If your vet diagnoses your dog as having a retained testicle, they are likely to recommend surgery. But why is this and why does surgery cost more than routine neutering?
Table of contents
What is a retained testicle?
When a puppy is born, his testicles are located within his tummy (abdomen). Usually over the course of the next few weeks both testicles will descend and can then be felt within the scrotal sac. In some cases, one or both testicles will fail to complete this journey. They can either still be inside the abdomen or may sometimes be located just under the skin in the groin (inguinal) area.
It is not uncommon for dogs to be diagnosed with a retained testicle. It is thought to affect at least 1-3% of all dogs and is more common in certain breeds such as the Chihuahua and Yorkshire Terrier. Dogs with a retained testicle are known as cryptorchid and this may be a term that you hear your vet use.
When examining your puppy for the first time, your vet may notice that one or both testicles cannot be felt in their normal position. Usually there is no immediate cause for concern, and it is quite common to wait and see if testicles descend over the next few months. If the testicles have not reached the scrotal sac by the time a dog is six months of age, it is very unlikely that they will. Surgical removal of retained testicles is recommended after this time.
If you think that your dog may have a retained testicle then it is important to see your vet who will be able to advise on the best course of action.
Why should retained testicles be removed?
Retained testicles are more than 13 times more likely to develop tumours (cancers) than normally positioned testicles. Cryptorchid dogs are also at increased risk of developing testicular torsion (when the testicle twists into an abnormal position). This usually occurs secondary to tumour formation. It can arise quite suddenly and cause animals to become very unwell and painful (no testicle, whatever its location, likes to be twisted!).
There is a genetic component to having a retained testicle meaning that there is an increased risk of any offspring also being affected. It is therefore advised that any dog who has been diagnosed as cryptorchid is not used for breeding. It is usually recommended to remove both testicles during surgery even if one is normally positioned within the scrotum.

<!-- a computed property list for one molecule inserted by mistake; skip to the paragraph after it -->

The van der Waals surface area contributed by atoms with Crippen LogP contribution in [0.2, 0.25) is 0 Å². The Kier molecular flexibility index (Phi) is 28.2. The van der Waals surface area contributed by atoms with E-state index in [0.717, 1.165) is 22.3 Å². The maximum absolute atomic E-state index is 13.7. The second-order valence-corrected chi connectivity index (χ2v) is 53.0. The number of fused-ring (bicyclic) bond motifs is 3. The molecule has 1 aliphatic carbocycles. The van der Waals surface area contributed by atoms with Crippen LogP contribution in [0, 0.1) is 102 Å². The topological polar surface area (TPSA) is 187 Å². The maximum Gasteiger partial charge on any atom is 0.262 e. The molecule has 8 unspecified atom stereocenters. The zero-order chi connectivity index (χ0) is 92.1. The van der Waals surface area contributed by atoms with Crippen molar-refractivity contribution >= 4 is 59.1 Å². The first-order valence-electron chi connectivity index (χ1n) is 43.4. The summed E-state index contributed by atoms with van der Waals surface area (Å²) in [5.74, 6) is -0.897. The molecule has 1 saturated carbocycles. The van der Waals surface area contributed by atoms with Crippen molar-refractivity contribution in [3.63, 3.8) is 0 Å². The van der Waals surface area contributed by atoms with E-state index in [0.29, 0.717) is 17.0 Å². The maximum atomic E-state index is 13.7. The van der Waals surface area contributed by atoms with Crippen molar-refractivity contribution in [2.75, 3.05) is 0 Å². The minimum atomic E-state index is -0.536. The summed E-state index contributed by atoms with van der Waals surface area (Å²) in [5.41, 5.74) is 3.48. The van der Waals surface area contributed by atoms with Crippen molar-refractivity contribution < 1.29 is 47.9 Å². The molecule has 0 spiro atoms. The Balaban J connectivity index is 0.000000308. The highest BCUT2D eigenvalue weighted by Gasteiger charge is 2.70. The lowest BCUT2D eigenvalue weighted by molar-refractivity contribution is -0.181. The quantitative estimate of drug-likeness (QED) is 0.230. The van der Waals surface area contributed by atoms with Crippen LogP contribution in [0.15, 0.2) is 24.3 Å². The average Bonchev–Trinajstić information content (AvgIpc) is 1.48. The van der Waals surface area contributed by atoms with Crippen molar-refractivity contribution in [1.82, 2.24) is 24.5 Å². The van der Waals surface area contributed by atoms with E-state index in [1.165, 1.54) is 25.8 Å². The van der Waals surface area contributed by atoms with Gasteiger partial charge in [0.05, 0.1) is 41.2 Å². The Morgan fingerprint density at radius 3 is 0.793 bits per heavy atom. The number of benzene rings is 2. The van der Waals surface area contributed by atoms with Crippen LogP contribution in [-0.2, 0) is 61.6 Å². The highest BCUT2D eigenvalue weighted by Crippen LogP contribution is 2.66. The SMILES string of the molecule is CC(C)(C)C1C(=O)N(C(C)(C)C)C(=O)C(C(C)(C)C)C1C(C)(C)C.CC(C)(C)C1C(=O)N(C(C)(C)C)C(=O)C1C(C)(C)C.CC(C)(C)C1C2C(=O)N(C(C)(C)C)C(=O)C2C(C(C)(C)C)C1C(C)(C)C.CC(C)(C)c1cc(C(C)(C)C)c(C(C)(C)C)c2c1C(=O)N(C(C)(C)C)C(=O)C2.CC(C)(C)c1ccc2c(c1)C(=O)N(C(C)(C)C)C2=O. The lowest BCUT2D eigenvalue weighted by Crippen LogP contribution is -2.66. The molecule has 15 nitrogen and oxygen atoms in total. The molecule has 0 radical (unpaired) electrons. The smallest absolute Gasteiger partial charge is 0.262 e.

What does surgery involve?
For dogs with normally positioned testicles, castration (neutering) is usually performed by making a small skin incision just in front of the scrotum. Both testicles are removed through this one incision and the skin is stitched back together.
For cryptorchid dogs, the type of surgery required will vary depending on the location of the retained testicle(s). It is not always possible for your vet to be sure on the precise location of retained testicles before your dog is under anaesthetic.
Testicles located within the groin are removed via a skin incision. This incision is separate from that used to remove a normally positioned testicle meaning that your dog will have two incisions.
Surgery to remove testicles hidden within the abdomen is a little more complicated. The surgeon must make an incision into the abdomen to find the retained testicle(s). Sometimes they can be difficult to locate, and a relatively long incision may be necessary. The muscles of the abdomen must be closed surgically as well as the skin.
It is possible nowadays to remove retained testicles from the abdomen using laparoscopic (keyhole) surgery. This requires special equipment. This technique has the potential to result in smaller incisions and a more comfortable post operative period.
Long term prognosis after surgery is excellent although a period of rest will be required. It is important that you follow any post operative instructions from your vet carefully.
Why is it more expensive?
It is quite common for vets to charge more to castrate dogs who have a retained testicle. But why is this? Firstly, the surgery takes longer than normal routine castrations. This is especially true when testicles are within the abdomen. It can be challenging to locate retained testicles. Extra suture material is also likely to be required. If laparoscopy is used, then this will also be more expensive. Additional expertise is required and the cost to acquire and maintain laparoscopic equipment is significant. This is reflected in the price of the surgery.
Retained testicles are not uncommon in dogs. Such testicles are susceptible to developing issues if they are left and surgical removal is usually recommended. This generally carries an increased cost to that of routine neutering due to the more complicated nature of the surgery.
- Mayhew P (2009) Laparoscopic and laparoscopic-assisted cryptorchidectomy in dogs and cats. Compendium: Continuing Education For Veterinarians 31(6) 274-281
- Yates D, Hayes G, Heffernan M, Beynon R (2003) Incidence of cryptorchidism in dogs and cats The Veterinary Record Vol 162 (16) pages 502-504